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Mobile technology, broadband flourish in Iraq Kurdish zone
Kurdish region provides faster Internet, Facebook; No jamming there of mobile phone frequencies by military; Kurdistan saw investment much earlier than rest of Iraq
June 18, 2011 2:42 by Reuters
Like many young people hungry for change in the Middle East, 21-year-old student Meran Mubarak is embracing social media as fast as telecommunications advances allow in his Iraqi Kurdistan homeland.
He is lucky to live in Iraq’s Kurdish zone, the prosperous northern territory whose semi-autonomous status and relative stability in the war-battered nation has allowed 3G mobile technology and faster Internet services to flourish far beyond what most Iraqis can expect.
“I am connected to Facebook and Twitter almost 24/7,” said Mubarak, using the latest version of Apple’s iPhone on the network of local provider Korek Telecom.
While the 2003 U.S.-led invasion that toppled Saddam Hussein opened up the mobile phone industry and Internet access in Iraq, communication lines outside the Kurdish zone are still patchy.
But the Kurdish region was freed from Saddam’s grip over a decade before 2003, and manages its own telecoms sector.
It has enjoyed virtual independence under Western protection since the end of the first Gulf War in 1991, attracting foreign investors as a relatively safe haven compared to the rest of Iraq, where gun and bomb attacks and assassinations occur daily.
The Kurdish telecoms industry, along with other investment sectors including oil, has boomed and avoided problems like military jamming as it has largely been spared the sectarian violence and insurgency that has afflicted the rest of Iraq.
Outside Kurdistan, poor data services and jamming of mobile phone frequencies by the military to prevent insurgents from detonating bombs remain a common complaint among Iraqis.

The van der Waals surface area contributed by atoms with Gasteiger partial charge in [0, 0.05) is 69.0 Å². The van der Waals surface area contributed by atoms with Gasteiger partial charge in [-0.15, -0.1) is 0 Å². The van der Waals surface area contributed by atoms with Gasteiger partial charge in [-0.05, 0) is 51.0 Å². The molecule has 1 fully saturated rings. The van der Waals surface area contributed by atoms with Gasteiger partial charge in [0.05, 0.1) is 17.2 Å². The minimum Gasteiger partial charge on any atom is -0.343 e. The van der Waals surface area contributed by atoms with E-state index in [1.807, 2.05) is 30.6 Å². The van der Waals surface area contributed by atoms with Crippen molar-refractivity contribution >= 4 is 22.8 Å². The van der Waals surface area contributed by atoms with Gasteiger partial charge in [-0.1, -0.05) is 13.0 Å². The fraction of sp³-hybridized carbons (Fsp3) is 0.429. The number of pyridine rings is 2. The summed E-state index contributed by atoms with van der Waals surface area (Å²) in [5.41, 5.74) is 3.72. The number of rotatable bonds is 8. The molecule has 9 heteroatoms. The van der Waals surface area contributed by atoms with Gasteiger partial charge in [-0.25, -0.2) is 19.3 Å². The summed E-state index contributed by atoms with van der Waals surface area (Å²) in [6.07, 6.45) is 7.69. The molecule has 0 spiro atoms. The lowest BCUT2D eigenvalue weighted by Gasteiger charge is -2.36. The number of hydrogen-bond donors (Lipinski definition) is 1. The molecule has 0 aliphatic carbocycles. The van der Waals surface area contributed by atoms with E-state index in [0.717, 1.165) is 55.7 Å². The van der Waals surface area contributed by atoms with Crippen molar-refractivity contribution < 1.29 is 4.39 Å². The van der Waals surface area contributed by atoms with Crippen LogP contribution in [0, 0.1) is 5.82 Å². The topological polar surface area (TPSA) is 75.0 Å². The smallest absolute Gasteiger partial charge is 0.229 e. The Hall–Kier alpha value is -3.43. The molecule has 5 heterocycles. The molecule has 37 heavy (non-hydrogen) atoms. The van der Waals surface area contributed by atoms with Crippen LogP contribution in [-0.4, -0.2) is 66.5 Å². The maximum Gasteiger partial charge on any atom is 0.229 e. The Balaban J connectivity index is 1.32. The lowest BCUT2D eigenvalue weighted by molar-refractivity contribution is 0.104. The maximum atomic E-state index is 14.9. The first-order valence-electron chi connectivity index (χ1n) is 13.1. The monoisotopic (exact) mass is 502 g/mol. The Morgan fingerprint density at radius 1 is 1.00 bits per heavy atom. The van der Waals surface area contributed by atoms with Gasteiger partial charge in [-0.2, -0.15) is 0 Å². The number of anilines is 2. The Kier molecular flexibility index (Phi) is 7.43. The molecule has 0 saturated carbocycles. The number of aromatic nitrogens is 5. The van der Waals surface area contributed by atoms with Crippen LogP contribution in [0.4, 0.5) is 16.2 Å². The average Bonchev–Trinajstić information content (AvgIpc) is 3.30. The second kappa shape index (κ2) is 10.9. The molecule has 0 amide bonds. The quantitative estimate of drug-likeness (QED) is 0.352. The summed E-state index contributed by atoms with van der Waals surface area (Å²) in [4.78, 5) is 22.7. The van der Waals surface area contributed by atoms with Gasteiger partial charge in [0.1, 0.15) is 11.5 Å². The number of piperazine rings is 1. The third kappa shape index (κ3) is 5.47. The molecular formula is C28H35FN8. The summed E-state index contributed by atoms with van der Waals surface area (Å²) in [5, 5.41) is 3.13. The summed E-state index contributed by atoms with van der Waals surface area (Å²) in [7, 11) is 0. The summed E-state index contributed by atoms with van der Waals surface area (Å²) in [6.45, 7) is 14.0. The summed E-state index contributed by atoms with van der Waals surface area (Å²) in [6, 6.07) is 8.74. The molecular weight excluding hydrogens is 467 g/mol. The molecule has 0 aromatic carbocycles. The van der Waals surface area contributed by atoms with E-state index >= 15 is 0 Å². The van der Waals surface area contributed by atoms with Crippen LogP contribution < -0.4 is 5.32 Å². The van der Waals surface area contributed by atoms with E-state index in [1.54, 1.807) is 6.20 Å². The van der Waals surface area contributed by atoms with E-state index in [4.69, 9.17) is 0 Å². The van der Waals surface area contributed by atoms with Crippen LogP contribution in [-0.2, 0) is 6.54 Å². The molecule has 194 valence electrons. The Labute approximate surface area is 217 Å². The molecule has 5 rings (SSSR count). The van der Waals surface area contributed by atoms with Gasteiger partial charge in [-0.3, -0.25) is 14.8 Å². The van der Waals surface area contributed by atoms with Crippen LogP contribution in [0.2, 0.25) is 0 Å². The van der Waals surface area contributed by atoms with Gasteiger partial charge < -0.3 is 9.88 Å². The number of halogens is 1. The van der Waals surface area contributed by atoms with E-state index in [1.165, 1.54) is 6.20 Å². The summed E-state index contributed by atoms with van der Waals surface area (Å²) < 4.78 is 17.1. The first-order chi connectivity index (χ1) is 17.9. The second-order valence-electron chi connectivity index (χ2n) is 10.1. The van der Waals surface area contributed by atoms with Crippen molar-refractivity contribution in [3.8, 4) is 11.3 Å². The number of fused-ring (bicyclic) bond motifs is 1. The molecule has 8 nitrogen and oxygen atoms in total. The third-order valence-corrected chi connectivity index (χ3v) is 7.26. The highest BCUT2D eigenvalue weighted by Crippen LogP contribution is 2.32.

“The situation of telecommunications is very good in Kurdistan,” said Hameed Akrawi, vice president of Korek Telecom, a mobile phone firm established in Arbil in 2001.
“We have more experience than the rest of Iraq, because we had freedom (earlier).”
In the Iraqi Kurdish city of Arbil, which boasts smart shopping malls and Western-style coffee shops, citizens and visitors are able to use Mobitel’s 3G mobile phones and connect to the Internet using Wi-Fi.
Mobile phones were first introduced to the Kurdish region in 1999 when AsiaCell was established as the first phone company in Sulaimaniya. It has a customer base of 8.5 million users throughout Iraq.
Korek, owned by a nephew of Kurdistan president Masoud Barzani, leader of the Kurdistan Democratic Party (KDP), was established in 2001 in the region and has 3 million customers, while Kuwait’s Zain started operations in the zone last October.
All three firms secured $1.25 billion licences each to operate in Iraq in 2007.
However, as in the rest of Iraq, companies operating in the Kurdish region also complain about a monopoly over fibre optic cables.
Allai Newroz Telecom, which introduced a fibre optic network to the Kurdish area in 2009, has a four-year renewable contract with the Kurdistan Regional Government and provides services in Arbil, Sulaimaniya and Dahuk.
Its network has become so overloaded that each separate neighbourhood coverage hub, catering in theory for 1,500 customers was often crowded with around 6,000 users, said Fateh Esmael, public relations director for Allai Newroz Telecom.
Telecoms companies say a lack of cooperation between Iraq’s telecoms regulator, the Communications and Media Commission (CMC) and the Kurdish authorities is also hampering their work.
“The lack of fast broadband Internet has hindered Iraq’s economic progress,” said Diar Ahmed, chief executive of AsiaCell.
“CMC has no say here (in Kurdistan) … There is chaos in the telecoms field in Iraq,” he added.
But even though Internet download times are much faster in the Kurdish zone than in the rest of Iraq, they are still not speedy enough for tech-hungry young people like Mubarak.
“The Internet doesn’t download fast enough. But I can still open e-mails and use Facebook,” the university student said. (By Namo Abdulla; Editing by Serena Chaudhry and Pascal Fletcher/Elizabeth Fullerton)